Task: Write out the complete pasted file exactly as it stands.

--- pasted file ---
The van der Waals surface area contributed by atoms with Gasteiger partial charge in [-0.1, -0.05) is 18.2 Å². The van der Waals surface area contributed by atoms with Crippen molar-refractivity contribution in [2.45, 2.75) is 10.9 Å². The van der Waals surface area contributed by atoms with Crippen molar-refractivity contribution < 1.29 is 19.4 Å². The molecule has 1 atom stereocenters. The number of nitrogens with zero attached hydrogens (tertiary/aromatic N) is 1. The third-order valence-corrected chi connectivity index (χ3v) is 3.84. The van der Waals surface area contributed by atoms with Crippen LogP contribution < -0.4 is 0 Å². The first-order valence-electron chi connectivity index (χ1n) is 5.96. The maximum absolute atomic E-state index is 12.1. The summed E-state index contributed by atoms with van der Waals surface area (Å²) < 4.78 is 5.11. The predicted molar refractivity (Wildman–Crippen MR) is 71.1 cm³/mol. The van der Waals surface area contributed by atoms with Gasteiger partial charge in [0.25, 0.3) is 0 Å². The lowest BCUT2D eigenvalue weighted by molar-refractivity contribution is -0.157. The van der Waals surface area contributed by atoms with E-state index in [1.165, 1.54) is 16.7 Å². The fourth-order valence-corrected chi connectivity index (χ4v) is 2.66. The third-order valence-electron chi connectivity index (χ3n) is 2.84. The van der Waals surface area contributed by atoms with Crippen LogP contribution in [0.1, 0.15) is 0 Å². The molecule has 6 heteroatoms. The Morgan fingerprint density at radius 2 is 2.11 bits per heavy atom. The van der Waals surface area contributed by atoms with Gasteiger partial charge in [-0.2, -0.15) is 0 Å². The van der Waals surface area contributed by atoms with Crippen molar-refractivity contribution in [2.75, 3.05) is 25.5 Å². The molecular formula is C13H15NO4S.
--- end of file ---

The van der Waals surface area contributed by atoms with Gasteiger partial charge in [-0.1, -0.05) is 18.2 Å². The van der Waals surface area contributed by atoms with Crippen molar-refractivity contribution in [2.45, 2.75) is 10.9 Å². The van der Waals surface area contributed by atoms with Crippen molar-refractivity contribution < 1.29 is 19.4 Å². The molecule has 1 atom stereocenters. The number of nitrogens with zero attached hydrogens (tertiary/aromatic N) is 1. The third-order valence-corrected chi connectivity index (χ3v) is 3.84. The van der Waals surface area contributed by atoms with Crippen LogP contribution < -0.4 is 0 Å². The first-order valence-electron chi connectivity index (χ1n) is 5.96. The maximum absolute atomic E-state index is 12.1. The summed E-state index contributed by atoms with van der Waals surface area (Å²) < 4.78 is 5.11. The predicted molar refractivity (Wildman–Crippen MR) is 71.1 cm³/mol. The van der Waals surface area contributed by atoms with Gasteiger partial charge in [0.25, 0.3) is 0 Å². The lowest BCUT2D eigenvalue weighted by molar-refractivity contribution is -0.157. The van der Waals surface area contributed by atoms with E-state index in [1.165, 1.54) is 16.7 Å². The fourth-order valence-corrected chi connectivity index (χ4v) is 2.66. The third-order valence-electron chi connectivity index (χ3n) is 2.84. The van der Waals surface area contributed by atoms with Crippen LogP contribution in [0.1, 0.15) is 0 Å². The molecule has 6 heteroatoms. The Morgan fingerprint density at radius 2 is 2.11 bits per heavy atom. The van der Waals surface area contributed by atoms with Gasteiger partial charge in [-0.2, -0.15) is 0 Å². The van der Waals surface area contributed by atoms with Crippen molar-refractivity contribution in [2.75, 3.05) is 25.5 Å². The molecular formula is C13H15NO4S.